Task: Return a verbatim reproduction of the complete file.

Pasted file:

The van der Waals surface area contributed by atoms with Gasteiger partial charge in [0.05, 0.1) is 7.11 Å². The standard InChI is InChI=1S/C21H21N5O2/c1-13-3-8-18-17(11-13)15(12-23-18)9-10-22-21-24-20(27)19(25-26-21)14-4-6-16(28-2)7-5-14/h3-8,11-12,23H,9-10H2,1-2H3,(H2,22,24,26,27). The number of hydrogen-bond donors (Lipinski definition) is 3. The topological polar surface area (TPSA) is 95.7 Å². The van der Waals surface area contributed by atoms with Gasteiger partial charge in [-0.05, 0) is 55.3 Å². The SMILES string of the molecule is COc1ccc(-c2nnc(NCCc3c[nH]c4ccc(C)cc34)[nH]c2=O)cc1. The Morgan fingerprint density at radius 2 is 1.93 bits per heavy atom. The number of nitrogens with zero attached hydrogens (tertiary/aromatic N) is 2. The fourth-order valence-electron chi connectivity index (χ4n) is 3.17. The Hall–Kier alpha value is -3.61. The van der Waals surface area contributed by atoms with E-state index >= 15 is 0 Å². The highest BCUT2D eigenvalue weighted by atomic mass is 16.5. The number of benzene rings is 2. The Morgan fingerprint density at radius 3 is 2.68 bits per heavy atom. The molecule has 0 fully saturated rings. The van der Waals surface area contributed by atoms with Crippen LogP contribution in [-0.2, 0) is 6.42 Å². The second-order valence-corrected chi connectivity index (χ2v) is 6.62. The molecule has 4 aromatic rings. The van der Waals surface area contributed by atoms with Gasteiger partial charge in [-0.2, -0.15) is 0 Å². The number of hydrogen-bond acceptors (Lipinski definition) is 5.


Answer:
The van der Waals surface area contributed by atoms with Gasteiger partial charge in [0.05, 0.1) is 7.11 Å². The standard InChI is InChI=1S/C21H21N5O2/c1-13-3-8-18-17(11-13)15(12-23-18)9-10-22-21-24-20(27)19(25-26-21)14-4-6-16(28-2)7-5-14/h3-8,11-12,23H,9-10H2,1-2H3,(H2,22,24,26,27). The number of hydrogen-bond donors (Lipinski definition) is 3. The topological polar surface area (TPSA) is 95.7 Å². The van der Waals surface area contributed by atoms with Gasteiger partial charge in [-0.05, 0) is 55.3 Å². The SMILES string of the molecule is COc1ccc(-c2nnc(NCCc3c[nH]c4ccc(C)cc34)[nH]c2=O)cc1. The Morgan fingerprint density at radius 2 is 1.93 bits per heavy atom. The number of nitrogens with zero attached hydrogens (tertiary/aromatic N) is 2. The fourth-order valence-electron chi connectivity index (χ4n) is 3.17. The Hall–Kier alpha value is -3.61. The van der Waals surface area contributed by atoms with E-state index >= 15 is 0 Å². The highest BCUT2D eigenvalue weighted by atomic mass is 16.5. The number of benzene rings is 2. The Morgan fingerprint density at radius 3 is 2.68 bits per heavy atom. The molecule has 0 fully saturated rings. The van der Waals surface area contributed by atoms with Crippen LogP contribution in [-0.2, 0) is 6.42 Å². The second-order valence-corrected chi connectivity index (χ2v) is 6.62. The molecule has 4 aromatic rings. The van der Waals surface area contributed by atoms with Gasteiger partial charge in [-0.2, -0.15) is 0 Å². The number of hydrogen-bond acceptors (Lipinski definition) is 5.